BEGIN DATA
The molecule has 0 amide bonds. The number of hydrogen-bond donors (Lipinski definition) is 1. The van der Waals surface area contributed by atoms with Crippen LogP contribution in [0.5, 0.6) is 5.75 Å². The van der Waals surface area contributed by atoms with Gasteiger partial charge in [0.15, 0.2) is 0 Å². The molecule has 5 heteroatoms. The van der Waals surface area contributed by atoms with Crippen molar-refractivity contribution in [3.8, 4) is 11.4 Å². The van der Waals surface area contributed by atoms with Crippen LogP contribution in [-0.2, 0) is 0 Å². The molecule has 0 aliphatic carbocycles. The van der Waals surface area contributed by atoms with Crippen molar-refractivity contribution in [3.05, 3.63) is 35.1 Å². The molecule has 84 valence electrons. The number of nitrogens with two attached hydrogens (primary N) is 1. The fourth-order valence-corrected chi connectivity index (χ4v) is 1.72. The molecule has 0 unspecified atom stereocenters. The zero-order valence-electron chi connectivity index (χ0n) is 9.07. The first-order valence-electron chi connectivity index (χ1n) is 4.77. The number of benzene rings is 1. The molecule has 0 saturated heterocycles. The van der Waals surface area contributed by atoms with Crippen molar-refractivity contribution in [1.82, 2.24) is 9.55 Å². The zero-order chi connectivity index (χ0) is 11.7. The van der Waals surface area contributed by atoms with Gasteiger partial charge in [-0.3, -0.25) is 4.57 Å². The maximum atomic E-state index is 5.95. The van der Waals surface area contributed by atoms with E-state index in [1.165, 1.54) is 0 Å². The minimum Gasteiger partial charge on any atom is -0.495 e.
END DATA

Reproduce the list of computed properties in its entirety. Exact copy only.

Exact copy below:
The molecule has 0 amide bonds. The number of hydrogen-bond donors (Lipinski definition) is 1. The van der Waals surface area contributed by atoms with Crippen LogP contribution in [0.5, 0.6) is 5.75 Å². The van der Waals surface area contributed by atoms with Gasteiger partial charge in [0.15, 0.2) is 0 Å². The molecule has 5 heteroatoms. The van der Waals surface area contributed by atoms with Crippen molar-refractivity contribution in [3.8, 4) is 11.4 Å². The van der Waals surface area contributed by atoms with Crippen LogP contribution in [-0.2, 0) is 0 Å². The molecule has 0 aliphatic carbocycles. The van der Waals surface area contributed by atoms with Crippen molar-refractivity contribution in [3.05, 3.63) is 35.1 Å². The molecule has 84 valence electrons. The number of nitrogens with two attached hydrogens (primary N) is 1. The fourth-order valence-corrected chi connectivity index (χ4v) is 1.72. The molecule has 0 unspecified atom stereocenters. The zero-order valence-electron chi connectivity index (χ0n) is 9.07. The first-order valence-electron chi connectivity index (χ1n) is 4.77. The number of benzene rings is 1. The molecule has 0 saturated heterocycles. The van der Waals surface area contributed by atoms with Crippen molar-refractivity contribution in [1.82, 2.24) is 9.55 Å². The zero-order chi connectivity index (χ0) is 11.7. The van der Waals surface area contributed by atoms with Gasteiger partial charge in [-0.3, -0.25) is 4.57 Å². The maximum atomic E-state index is 5.95. The van der Waals surface area contributed by atoms with E-state index in [1.165, 1.54) is 0 Å². The minimum Gasteiger partial charge on any atom is -0.495 e.